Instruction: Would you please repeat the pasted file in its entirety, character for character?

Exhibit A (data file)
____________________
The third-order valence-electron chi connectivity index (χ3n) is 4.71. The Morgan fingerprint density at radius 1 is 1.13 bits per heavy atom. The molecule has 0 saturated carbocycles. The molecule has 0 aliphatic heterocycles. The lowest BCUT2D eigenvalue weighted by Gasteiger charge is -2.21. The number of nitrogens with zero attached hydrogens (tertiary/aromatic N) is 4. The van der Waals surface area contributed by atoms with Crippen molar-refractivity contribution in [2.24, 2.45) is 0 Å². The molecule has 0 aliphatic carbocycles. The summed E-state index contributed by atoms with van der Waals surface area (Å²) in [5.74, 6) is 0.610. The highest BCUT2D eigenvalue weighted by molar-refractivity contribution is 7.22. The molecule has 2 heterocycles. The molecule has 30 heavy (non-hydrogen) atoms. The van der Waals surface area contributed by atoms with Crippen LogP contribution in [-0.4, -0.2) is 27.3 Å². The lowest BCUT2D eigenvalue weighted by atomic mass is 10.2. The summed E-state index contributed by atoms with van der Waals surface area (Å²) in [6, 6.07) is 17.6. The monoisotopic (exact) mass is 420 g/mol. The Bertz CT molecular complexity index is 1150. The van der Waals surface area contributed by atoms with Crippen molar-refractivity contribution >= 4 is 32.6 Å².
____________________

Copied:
The third-order valence-electron chi connectivity index (χ3n) is 4.71. The Morgan fingerprint density at radius 1 is 1.13 bits per heavy atom. The molecule has 0 saturated carbocycles. The molecule has 0 aliphatic heterocycles. The lowest BCUT2D eigenvalue weighted by Gasteiger charge is -2.21. The number of nitrogens with zero attached hydrogens (tertiary/aromatic N) is 4. The van der Waals surface area contributed by atoms with Crippen molar-refractivity contribution in [2.24, 2.45) is 0 Å². The molecule has 0 aliphatic carbocycles. The summed E-state index contributed by atoms with van der Waals surface area (Å²) in [5.74, 6) is 0.610. The highest BCUT2D eigenvalue weighted by molar-refractivity contribution is 7.22. The molecule has 2 heterocycles. The molecule has 30 heavy (non-hydrogen) atoms. The van der Waals surface area contributed by atoms with Crippen LogP contribution in [-0.4, -0.2) is 27.3 Å². The lowest BCUT2D eigenvalue weighted by atomic mass is 10.2. The summed E-state index contributed by atoms with van der Waals surface area (Å²) in [6, 6.07) is 17.6. The monoisotopic (exact) mass is 420 g/mol. The Bertz CT molecular complexity index is 1150. The van der Waals surface area contributed by atoms with Crippen molar-refractivity contribution >= 4 is 32.6 Å².